Stay tuned,
Elizabeth 🙂

Another milestone…

The day has finally come!

I’m officially on my way to Naples this morning to follow up with both of my oncologist’s, and to have my first follow up mammogram and ultrasound since the completion of my radiation treatment.

Though I feel all will turn out okay, I can’t ignore the small part of me that is very nervous and anxious to know my results.

I’ll be sure to keep you all posted on my outcome…

Stay tuned,
Elizabeth 🙂

The importance of organization & reviewing your medical records…

I can’t stress enough how important it’s been for me to keep all of my medical and financial records in order. Since the start of my journey in November of 2013, I had an insane amount of paper work to keep track of. Even the educational materials I received in the form of books and pamphlets were starting to accumulate.

I immediately decided at that point to come up with a system that would not only keep my information organized, but also make it easy to travel with. A binder was the easiest way for me to achieve that kind of organization and portability. The educational materials however, I left in a designated spot at home.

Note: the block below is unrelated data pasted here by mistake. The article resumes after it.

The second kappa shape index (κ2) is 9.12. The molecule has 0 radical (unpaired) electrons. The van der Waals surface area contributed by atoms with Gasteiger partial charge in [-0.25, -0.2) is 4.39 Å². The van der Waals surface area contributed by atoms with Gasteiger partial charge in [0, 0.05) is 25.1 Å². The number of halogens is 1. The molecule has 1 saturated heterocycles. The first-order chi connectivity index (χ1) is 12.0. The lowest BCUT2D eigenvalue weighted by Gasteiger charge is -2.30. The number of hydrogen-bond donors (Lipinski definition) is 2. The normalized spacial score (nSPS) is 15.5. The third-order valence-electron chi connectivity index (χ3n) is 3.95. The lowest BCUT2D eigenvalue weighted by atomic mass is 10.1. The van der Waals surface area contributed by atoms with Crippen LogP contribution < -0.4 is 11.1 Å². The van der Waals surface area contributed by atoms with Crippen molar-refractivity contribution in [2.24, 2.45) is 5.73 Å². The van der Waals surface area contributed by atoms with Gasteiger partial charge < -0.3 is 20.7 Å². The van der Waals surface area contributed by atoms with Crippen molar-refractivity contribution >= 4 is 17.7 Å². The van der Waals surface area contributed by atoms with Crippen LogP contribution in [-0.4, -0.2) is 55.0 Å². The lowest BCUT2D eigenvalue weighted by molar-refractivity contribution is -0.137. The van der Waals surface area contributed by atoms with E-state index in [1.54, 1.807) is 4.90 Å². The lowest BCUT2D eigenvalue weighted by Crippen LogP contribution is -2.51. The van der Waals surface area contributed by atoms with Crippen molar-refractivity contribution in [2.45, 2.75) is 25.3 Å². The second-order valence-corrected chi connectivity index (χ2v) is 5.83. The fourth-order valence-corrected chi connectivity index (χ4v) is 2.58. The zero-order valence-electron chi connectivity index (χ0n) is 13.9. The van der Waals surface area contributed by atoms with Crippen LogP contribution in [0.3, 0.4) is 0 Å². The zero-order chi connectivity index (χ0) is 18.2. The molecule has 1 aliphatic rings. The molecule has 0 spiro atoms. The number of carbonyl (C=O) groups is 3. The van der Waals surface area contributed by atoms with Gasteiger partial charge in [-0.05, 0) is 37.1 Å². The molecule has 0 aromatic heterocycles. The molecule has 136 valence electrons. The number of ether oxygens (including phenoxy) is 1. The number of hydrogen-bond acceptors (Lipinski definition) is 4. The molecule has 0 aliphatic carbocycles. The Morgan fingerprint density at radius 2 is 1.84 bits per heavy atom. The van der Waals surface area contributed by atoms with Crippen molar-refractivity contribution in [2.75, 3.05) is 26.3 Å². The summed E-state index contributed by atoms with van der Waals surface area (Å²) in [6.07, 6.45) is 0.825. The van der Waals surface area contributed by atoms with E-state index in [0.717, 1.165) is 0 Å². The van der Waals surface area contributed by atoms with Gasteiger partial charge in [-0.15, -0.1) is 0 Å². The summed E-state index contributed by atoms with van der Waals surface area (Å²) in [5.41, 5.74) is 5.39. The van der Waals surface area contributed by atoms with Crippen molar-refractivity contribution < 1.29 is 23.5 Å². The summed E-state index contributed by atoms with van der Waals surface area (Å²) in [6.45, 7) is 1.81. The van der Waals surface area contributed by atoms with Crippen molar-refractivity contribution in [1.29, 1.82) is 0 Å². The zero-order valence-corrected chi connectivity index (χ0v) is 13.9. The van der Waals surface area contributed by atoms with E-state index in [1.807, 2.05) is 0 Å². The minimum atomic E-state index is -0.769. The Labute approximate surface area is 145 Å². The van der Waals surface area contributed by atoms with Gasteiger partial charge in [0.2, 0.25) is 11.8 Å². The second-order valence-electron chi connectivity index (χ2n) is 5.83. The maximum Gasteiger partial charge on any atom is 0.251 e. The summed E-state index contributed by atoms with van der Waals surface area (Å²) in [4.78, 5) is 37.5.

I kept my binder pretty basic, so that anyone that had to access it could clearly understand my method. To start, each doctor was labeled and separated with a divider. On each section, I printed the physicians contact information. This made it easy for me to share this with any other doctor that needed it.

Now, the testing I had done could have easily been filed 2 different ways. I could separate it by location of the facility or, simply place the test results in with the physician who ordered it. I chose to place the results of each exam in accordance to the physician that requested it. Most of them were ordered by my primary doctor anyway, and I wanted to reduce the amount of dividers in my binder. Whatever method you choose, just be sure it’s the right one for you, and that it’s user friendly to the person that will be assisting you during your journey. They may need to reference it during a time you may not be feeling your best.